That's actually quite impressive. If I were to write an article from the perspective of giving the complete opposite of what the truth was in almost every line, it would be that article right there.
It's frightening to think how many people will read this and believe it and then adapt their diets to be more in line with this awful advice. The power of the press...
"In theory, theory and practice are the same. In practice, they couldn't be more different."
"You can have anything you want, but you can't have everything you want."
My blog: http://www.AlKavadlo.com
The Primal Holla! Eating fat. Getting lean. Being awesome.
You were sick, but now you're well, and there's work to do. - Kilgore Trout
Well i dont know about you guys, but im convinced.
Especially the bit about carbs controlling blood sugar and diebetes. Makes so much sense.
@Linsben - the article says that resistant starches do that. Resistant starches are a class of dietary fiber, and the way it does that is by delaying the digestion of other foods. Hence, you feel full (slightly) longer, and sugars take more time to get to your gut where they can be absorbed, which means that the food you just ate has a lower effect on blood sugar. But I'd rather avoid high glycemic-index foods than eat them and then supplement with loads of fiber.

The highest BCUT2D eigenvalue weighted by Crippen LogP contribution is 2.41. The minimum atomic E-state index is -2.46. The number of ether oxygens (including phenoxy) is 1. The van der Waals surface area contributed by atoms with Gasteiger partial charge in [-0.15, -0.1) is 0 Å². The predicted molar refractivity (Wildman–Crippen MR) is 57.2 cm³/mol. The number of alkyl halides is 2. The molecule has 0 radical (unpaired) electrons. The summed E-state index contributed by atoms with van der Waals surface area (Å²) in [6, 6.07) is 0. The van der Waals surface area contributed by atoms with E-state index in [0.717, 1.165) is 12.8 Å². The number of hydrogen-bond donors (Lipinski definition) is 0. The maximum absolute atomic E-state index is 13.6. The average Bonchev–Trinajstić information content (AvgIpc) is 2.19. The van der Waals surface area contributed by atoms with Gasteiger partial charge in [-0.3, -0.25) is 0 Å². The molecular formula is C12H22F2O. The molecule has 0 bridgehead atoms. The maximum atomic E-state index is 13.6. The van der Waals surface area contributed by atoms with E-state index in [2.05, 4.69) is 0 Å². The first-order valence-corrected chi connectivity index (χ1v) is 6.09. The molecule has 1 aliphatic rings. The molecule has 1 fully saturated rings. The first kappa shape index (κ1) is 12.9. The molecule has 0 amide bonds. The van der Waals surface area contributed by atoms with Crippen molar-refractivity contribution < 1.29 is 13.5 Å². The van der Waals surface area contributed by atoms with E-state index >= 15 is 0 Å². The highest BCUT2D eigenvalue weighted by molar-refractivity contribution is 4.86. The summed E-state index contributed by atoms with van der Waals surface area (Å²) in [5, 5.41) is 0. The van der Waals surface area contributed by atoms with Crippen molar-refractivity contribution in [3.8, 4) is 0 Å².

EDIT: unless you're being sarcastic, but you haven't posted enough for me to figure that out.
Last edited by AndreaReina; 01-27-2011 at 12:07 PM.
Ya that was sarcasm.
"Instead of eating white rice, switch to brown and combine it with beans, corn, or other high Resistant Starch foods that keep your blood sugar more balanced than low-carb diets"
I wouldnt eat any of that and i think my blood sugar is balanced just fine without it.
Is this a parody?
This is murder
"Carbs control blood sugar and diabetes
The right mix of carbs is the best way to control blood sugar and keep diabetes at bay. In one study at the Beltsville Human Nutrition Center at the USDA, participants who consumed a diet rich in high Resistant Starch foods were able to lower their post-meal blood sugar and insulin response by up to 38%."
late onset type1 diabetic 4-27-10 @ age 30